slowplastic slowplastic is offline
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Originally Posted by ChrisWoj View Post
Thank you for the advice, I know what you're saying. I'm actually only pushing into this because my adviser is pushing me to do research I'll be enthusiastic to dive into headfirst. I definitely agree regarding data. I'd most like to do something associated with development of courses, honestly.... We just got a 100 acre donation here at the university, so I could also pair it with a tangible project if our club can get a course rolling... Just thoughts... heh
Also, since you have so much freedom in what you are going to do and in the structure, perhaps outline a potential chapter setup or a variety of topics that could cover most of a thesis for each potential project. That way you can see if one area or aspect of study would be able to support a multi chapter thesis in a natural way, or if it would only cover a couple chapters and you'd have a less related project to cover the rest.

Since it's not exploratory research where you essentially have no idea if things will even work beforehand so you can't even begin to structure the chapters until the results are in, I would recommend you think about potential structure/outline with regards to each project before you fully commit to jumping in. A few days or weeks of extra work at the beginning to make sure you're making an informed decision is much less disruptive than realizing a couple years in that you made a mistake and have to add another project or fully change directions.

Keep in mind after several years of working on this you'll likely get sick any specific topic to an extent. If you choose something you really want to succeed or go a certain way, you can add extra pressure to yourself if things don't end up working the way you anticipated. Every project is different, every supervisor is different, and people have different personality traits too with handling these things...just trying to give you a heads up.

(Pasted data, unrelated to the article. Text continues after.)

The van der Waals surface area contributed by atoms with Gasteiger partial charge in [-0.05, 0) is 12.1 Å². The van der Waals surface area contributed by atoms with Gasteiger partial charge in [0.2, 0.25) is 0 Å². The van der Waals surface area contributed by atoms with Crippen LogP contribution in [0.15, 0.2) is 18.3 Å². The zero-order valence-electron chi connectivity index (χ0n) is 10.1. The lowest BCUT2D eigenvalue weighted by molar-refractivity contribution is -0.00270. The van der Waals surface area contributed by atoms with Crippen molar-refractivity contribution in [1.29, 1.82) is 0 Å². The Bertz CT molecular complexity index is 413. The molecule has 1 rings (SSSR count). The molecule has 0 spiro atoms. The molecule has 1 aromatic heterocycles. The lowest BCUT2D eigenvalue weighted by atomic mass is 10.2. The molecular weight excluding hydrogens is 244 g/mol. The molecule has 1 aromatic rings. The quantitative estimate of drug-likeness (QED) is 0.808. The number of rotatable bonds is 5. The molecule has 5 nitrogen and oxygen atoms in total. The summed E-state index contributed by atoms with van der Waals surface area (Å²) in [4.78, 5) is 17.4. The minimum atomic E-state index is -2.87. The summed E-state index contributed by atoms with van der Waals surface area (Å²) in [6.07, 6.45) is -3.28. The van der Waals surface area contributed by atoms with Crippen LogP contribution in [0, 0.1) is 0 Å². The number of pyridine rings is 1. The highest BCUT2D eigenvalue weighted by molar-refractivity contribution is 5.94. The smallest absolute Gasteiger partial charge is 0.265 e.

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  #15  
Old 12-05-2018, 06:27 PM
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Originally Posted by slowplastic View Post
Also, since you have so much freedom in what you are going to do and in the structure, perhaps outline a potential chapter setup or a variety of topics that could cover most of a thesis for each potential project. That way you can see if one area or aspect of study would be able to support a multi chapter thesis in a natural way, or if it would only cover a couple chapters and you'd have a less related project to cover the rest.

Since it's not exploratory research where you essentially have no idea if things will even work beforehand so you can't even begin to structure the chapters until the results are in, I would recommend you think about potential structure/outline with regards to each project before you fully commit to jumping in. A few days or weeks of extra work at the beginning to make sure you're making an informed decision is much less disruptive than realizing a couple years in that you made a mistake and have to add another project or fully change directions.

Keep in mind after several years of working on this you'll likely get sick any specific topic to an extent. If you choose something you really want to succeed or go a certain way, you can add extra pressure to yourself if things don't end up working the way you anticipated. Every project is different, every supervisor is different, and people have different personality traits too with handling these things...just trying to give you a heads up.
I do appreciate all of the advice - I definitely see what you're saying with regard to building a structure for potential papers. I'm going to be spending a lot of time over my winter break between courses on writing academic/professional work and I think this will be a big part of it.